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Patterns in shapes

Look at these two shapes.

Two closed shapes: on the left, a random curved scribble; on the right, a rectangle.

The shape on the left is a scribble -- there is no regularity to it.

But the shape on the right definitely has some structure. Here are some of its properties:

  • the opposite sides are parallel and the same length
  • all the angles are equal
  • it is symmetrical about vertical and horizontal mirror lines.

These properties are like rules that tell you how the shape is made. So this shape has a definite pattern.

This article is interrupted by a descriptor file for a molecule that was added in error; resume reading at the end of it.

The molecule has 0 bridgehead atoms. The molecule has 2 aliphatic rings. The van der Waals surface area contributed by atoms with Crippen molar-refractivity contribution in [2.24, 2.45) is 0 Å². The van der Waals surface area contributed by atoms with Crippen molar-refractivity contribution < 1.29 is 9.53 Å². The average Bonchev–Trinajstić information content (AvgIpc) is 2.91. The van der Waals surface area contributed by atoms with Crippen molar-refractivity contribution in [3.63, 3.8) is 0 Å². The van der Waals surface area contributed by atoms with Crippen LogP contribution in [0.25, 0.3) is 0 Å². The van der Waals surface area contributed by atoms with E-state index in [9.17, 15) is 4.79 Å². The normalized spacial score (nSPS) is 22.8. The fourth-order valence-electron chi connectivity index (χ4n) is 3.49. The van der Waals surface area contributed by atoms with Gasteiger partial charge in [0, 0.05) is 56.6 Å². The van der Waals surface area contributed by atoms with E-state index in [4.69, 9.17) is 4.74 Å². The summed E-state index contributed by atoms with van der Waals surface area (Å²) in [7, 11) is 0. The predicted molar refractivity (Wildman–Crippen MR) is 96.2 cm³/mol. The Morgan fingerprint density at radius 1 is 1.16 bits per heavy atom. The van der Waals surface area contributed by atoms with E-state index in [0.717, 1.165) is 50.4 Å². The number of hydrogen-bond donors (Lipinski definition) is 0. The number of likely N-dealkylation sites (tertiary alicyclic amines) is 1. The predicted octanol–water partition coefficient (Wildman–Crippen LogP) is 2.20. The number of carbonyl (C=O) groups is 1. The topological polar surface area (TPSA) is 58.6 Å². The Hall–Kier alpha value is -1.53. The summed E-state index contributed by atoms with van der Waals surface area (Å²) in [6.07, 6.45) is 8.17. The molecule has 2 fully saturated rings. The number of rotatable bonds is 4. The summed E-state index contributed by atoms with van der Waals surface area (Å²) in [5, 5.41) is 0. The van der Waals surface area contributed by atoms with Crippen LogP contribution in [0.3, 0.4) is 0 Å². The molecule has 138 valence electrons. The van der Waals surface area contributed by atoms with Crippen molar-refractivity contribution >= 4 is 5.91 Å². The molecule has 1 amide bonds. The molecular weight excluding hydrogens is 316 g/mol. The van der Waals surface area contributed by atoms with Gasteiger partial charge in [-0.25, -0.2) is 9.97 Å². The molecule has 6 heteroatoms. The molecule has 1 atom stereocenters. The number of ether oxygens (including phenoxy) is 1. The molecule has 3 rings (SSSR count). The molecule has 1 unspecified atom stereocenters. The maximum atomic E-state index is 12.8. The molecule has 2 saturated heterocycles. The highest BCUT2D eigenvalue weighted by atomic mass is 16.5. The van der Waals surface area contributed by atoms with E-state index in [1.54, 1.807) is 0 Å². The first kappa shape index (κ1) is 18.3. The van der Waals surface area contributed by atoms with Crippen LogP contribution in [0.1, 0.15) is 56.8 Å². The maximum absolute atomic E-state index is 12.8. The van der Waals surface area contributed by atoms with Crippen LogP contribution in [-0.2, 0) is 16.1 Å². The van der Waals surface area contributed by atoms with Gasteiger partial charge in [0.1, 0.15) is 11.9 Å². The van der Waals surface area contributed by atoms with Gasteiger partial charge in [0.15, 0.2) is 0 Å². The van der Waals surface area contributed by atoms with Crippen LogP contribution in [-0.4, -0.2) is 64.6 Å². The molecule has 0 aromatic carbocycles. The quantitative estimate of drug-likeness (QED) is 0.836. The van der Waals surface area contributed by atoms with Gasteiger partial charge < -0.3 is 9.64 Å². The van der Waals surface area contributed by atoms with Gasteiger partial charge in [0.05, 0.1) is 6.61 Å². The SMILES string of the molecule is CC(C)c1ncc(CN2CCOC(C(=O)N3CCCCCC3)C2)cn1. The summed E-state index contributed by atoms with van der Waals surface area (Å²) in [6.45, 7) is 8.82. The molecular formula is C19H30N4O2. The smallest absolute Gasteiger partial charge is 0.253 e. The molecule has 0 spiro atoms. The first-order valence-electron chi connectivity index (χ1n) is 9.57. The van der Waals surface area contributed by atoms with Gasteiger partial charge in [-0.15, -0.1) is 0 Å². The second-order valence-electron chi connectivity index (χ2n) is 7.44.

An exploration of shapes and their properties should therefore be included in patterning activities.

Many of these shapes (like the rectangle above) can be found everywhere around us; others may be constructed using the ideas that arise in exploring our environment.

Shapes can also be used as units in repeating patterns and growing patterns.

The language of shapes

Pattern blocks provide an excellent introduction to some basic geometrical concepts.